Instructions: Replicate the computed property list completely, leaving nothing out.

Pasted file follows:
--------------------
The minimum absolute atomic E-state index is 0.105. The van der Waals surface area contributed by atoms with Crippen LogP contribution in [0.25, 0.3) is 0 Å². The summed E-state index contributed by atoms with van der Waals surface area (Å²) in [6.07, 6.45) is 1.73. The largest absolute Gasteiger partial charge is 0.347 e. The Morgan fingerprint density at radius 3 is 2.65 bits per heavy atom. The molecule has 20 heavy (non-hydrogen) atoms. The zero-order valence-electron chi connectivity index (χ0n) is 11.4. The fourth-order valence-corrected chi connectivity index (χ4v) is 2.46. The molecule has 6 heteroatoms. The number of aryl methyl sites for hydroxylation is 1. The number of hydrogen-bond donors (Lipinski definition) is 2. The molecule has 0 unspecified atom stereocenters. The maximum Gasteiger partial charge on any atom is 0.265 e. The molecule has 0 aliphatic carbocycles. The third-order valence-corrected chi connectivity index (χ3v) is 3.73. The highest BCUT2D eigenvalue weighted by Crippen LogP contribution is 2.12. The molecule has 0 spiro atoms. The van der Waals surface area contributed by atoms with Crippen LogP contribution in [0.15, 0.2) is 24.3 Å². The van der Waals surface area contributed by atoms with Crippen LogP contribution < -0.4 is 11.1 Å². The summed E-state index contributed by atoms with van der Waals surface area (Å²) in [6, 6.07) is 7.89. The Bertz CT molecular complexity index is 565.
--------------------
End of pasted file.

The minimum absolute atomic E-state index is 0.105. The van der Waals surface area contributed by atoms with Crippen LogP contribution in [0.25, 0.3) is 0 Å². The summed E-state index contributed by atoms with van der Waals surface area (Å²) in [6.07, 6.45) is 1.73. The largest absolute Gasteiger partial charge is 0.347 e. The Morgan fingerprint density at radius 3 is 2.65 bits per heavy atom. The molecule has 20 heavy (non-hydrogen) atoms. The zero-order valence-electron chi connectivity index (χ0n) is 11.4. The fourth-order valence-corrected chi connectivity index (χ4v) is 2.46. The molecule has 6 heteroatoms. The number of aryl methyl sites for hydroxylation is 1. The number of hydrogen-bond donors (Lipinski definition) is 2. The molecule has 0 unspecified atom stereocenters. The maximum Gasteiger partial charge on any atom is 0.265 e. The molecule has 0 aliphatic carbocycles. The third-order valence-corrected chi connectivity index (χ3v) is 3.73. The highest BCUT2D eigenvalue weighted by Crippen LogP contribution is 2.12. The molecule has 0 spiro atoms. The van der Waals surface area contributed by atoms with Crippen LogP contribution in [0.15, 0.2) is 24.3 Å². The van der Waals surface area contributed by atoms with Crippen LogP contribution < -0.4 is 11.1 Å². The summed E-state index contributed by atoms with van der Waals surface area (Å²) in [6, 6.07) is 7.89. The Bertz CT molecular complexity index is 565.